Are restored native oysters seeding Puget Sound?

Public Description

The purpose of this research is to provide information needed to identify sites for the restoration of the native Olympia oyster. These oysters were once abundant throughout Puget Sound, where they served as important habitat for a large number of plants and animals, including salmon prey. They also supported a large commercial fishery, but due to a combination of overfishing, poor water quality, and shoreline changes, they went commercially extinct in Puget Sound in the 1940s. The majority of the oysters that are raised in Puget Sound today are the Pacific oyster, offspring of a species that was originally imported from Japan.

The Puget Sound Restoration Fund (PSRF), a non-profit group, is working with partners to restore the native oyster to the Sound. The ultimate goal of almost all restoration efforts is to build up populations that are able to sustain themselves with new offpsring, and hopefully provide offspring to other sites. The problem is that it is quite difficult to determine where new offspring come from. Most marine organisms, including Olympia oysters, release microscopic larvae that can swim weakly, but are mostly at the whim of the currents for days to weeks. A single mother can produce hundreds of thousands of larvae, most of which will die. So how on earth do we track these tiny oyster babies?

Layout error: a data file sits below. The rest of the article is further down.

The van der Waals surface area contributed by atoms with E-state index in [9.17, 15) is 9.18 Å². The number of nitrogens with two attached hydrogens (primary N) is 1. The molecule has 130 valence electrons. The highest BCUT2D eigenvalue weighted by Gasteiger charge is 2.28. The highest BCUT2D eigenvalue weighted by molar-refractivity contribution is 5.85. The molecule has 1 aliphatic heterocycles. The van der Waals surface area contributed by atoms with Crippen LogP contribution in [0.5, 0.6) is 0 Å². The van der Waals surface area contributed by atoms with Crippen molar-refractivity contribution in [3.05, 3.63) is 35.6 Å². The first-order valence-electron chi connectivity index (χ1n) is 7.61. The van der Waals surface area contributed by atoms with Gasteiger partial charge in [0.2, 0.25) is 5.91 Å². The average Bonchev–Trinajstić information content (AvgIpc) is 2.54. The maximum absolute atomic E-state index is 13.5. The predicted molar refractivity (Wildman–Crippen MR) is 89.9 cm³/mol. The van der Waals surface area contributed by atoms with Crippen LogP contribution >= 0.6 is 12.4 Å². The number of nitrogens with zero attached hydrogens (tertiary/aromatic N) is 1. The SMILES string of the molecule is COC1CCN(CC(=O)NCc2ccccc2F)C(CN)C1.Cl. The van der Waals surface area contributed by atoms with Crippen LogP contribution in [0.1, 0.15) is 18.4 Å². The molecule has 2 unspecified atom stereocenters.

For this project, we do this by using chemical fingerprints in their tiny shells as a marker of where they have traveled. Basically, we take advantage of subtle differences in water chemistry and the environment among the sites where larval oysters could have come from. We create a “fingerprint” of that chemistry by collecting early larvae who have not been released by their mothers yet. A number of different elements are measured to make this complex fingerprint. We then look at the shells of the early settlers, individuals who have now left the plankton and are no longer larvae, and use the fingerprint to backtrack where they came from. Sounds easy, right?

With this information, PSRF can plan restoration sites so that they will be self-sustaining and naturally seed the surrounding area with minimal human intervention. We hope to contribute important data to help this dream become a reality.

Technical Description

Historically Ostrea lurida provided key ecosystem services to Puget Sound, while also yielding cultural and economic benefits to humans. Populations were reduced to low numbers by overharvest, water pollution, and the introduction of non-native predators. Despite decreased water pollution and the absence of commercial harvest in the modern era, self-sustaining populations of O. lurida have not reestablished. Therefore, several restoration projects are underway in the Puget Sound and elsewhere.